133. In the referenced slideshow about the evolution of human language you endorse what you call Theory 3: “First there were
    internal representations used for perceiving, thinking, forming goals, forming questions, planning, controlling actions; then later, external forms developed for communicating meanings.” You characterize these internal representations as a nonverbal “generalised language” for manipulating information about invariants (size, location, movement, structure, relationships) and affordances (processes, causes, threats, opportunities, plans, intentions).

    No doubt you’re aware of Tomasello’s work on a “usage-based” theory of language acquisition. In Constructing a Language (2003) he endorses your view. In Chapter 1 Tomasello observes that two sets of cognitive skills are required for language acquisition:

    “The first set comprises various skills of intention-reading (theory of mind broadly conceived)… Intention-reading skills are very likely unique to human beings, and they probably emerged relatively recently in human evolution… The other main set of skills is those involved in various kinds of pattern-finding — categorization, broadly defined… They are skills that are evolutionarily fairly old, probably possessed in some form by all primates at the very least.”

    This second skill set corresponds with what you characterize as generalised language.

  134. Hey Asher, are you still out there? I want to go back upstream, to proto-affordances considered in light of Deacon’s project. Quoting myself from earlier in this thread: “Deacon hypothesizes about proto-organisms as missing links, incrementally bridging the gap between inanimate and animate… So are there features of proto-ecologies that afford, say, the formation of a cell wall that sustains a self-organizing structure in far-from-equilibrium conditions, which Deacon regards as a crucial capability of any proto-organism?” Here’s a talk addressing precisely that possibility: a naturally-occurring protein gradient that might have afforded self-organization of the universal common ancestor of all earthly lifeforms.

    “Take that, entropy!”

  135. In response to my earlier comment:
    “I think she is using the label ‘proto-affordance’ exactly as I do.”

    ktismatics wrote (April 16, 2015)

    “That’s how I saw it too, Aaron. My initial reaction, I must confess, was the sense of being odd man out: have Sloman
    and Siegel discovered the “right” meaning of proto-affordance? And also paranoia: through superior numbers and academic credibility will they be able to promulgate their definition as the right one via the social construction of truth, relegating my alternative construal to the intellectual landfill? Only on my morning walk was I able to reclaim my self-esteem.”

    I humbly apologise for unthinkingly making a comment that could produce such a reaction.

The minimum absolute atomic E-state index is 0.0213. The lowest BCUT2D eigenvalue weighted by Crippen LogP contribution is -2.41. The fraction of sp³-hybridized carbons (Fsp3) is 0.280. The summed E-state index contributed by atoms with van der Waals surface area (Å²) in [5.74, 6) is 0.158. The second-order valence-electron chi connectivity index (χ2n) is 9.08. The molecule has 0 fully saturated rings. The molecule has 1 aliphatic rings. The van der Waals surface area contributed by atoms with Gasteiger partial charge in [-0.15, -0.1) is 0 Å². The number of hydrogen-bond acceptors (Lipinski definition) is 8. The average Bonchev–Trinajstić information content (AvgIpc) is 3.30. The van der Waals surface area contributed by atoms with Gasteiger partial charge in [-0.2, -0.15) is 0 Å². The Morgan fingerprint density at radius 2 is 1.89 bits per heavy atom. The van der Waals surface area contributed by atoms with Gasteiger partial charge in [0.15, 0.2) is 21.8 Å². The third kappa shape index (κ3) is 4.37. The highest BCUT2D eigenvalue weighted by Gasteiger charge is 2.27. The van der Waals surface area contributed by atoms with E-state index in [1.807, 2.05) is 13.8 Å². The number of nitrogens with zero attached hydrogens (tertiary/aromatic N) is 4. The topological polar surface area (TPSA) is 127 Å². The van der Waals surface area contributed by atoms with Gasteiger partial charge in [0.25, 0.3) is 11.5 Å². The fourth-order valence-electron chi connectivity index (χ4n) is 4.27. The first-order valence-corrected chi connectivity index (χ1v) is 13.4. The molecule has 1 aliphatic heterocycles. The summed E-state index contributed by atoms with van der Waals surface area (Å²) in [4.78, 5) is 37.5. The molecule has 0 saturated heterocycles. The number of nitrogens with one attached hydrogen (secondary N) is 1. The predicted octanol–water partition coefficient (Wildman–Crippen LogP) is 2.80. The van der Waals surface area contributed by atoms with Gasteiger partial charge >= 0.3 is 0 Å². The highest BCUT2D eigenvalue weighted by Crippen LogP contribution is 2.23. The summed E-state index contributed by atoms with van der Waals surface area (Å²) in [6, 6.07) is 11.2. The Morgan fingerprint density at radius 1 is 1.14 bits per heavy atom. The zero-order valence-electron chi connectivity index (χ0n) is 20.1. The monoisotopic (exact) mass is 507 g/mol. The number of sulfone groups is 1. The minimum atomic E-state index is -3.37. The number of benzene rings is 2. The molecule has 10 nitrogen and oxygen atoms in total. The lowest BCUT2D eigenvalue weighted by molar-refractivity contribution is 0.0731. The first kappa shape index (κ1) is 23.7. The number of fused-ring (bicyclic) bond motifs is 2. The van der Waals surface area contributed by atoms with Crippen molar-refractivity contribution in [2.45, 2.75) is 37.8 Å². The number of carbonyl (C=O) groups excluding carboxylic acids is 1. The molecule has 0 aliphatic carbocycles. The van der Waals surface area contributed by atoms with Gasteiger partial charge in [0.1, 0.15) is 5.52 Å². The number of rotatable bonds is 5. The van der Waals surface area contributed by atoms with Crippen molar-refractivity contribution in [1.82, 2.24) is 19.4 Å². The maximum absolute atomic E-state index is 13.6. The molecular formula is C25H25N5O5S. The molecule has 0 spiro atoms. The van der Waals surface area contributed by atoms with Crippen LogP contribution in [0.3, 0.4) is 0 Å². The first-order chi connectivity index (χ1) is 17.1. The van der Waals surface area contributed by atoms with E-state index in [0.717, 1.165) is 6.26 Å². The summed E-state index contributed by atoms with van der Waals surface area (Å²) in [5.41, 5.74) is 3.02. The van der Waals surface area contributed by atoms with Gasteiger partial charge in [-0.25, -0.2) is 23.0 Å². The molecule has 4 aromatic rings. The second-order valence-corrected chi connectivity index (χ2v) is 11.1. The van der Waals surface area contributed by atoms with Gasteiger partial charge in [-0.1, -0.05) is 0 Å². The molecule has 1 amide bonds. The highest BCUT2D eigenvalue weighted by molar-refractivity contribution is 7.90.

I make no claim to have identified the “right” meaning of the phrase “proto-affordance”. In fact I don’t believe it’s possible for there to be a right way to use such a phrase for the first time. I do believe that Siegel and I (and possibly many others?) noticed a type of phenomenon closely related to the types explicitly discussed by Gibson, but not, as far as I know mentioned by him. That type so obviously exists (physical states of affairs obviously support multiple possibilities for change that do not require anyone or anything to benefit or suffer if they occur) and so obviously can be noticed and thought about, that I am sure many people must have noticed those possibilities. The curious thing (to my mind) was only that Siegel and I thought of using the same label. Until I saw the phrase used on this page I had not encountered anyone else using it.

    That you used it with a different (though Gibson-related) connotation does not mean that you are in error, and I apologise if my choice of words suggested that. It was definitely not my intention. I guess the fact that you used it with a connotation nobody else had implies that your thinking is more original, i.e. less constrained by the obvious?

    Anyhow, I don’t disagree with any of your reflections on brick-possibilties, though you have (somehow) reminded me that in one of his papers John McCarthy pointed out that a barometer could be used to measure the height of a building by dropping it to the ground and measuring the time to contact. The same could be said about a brick.

    But the brick is more likely to be usable twice for that purpose.


  136. Thanks for the pointer to Tomasello:

    ktismatics wrote: April 19

    “In Chapter 1 Tomasello observes that two sets of cognitive skills are required for language acquisition: ….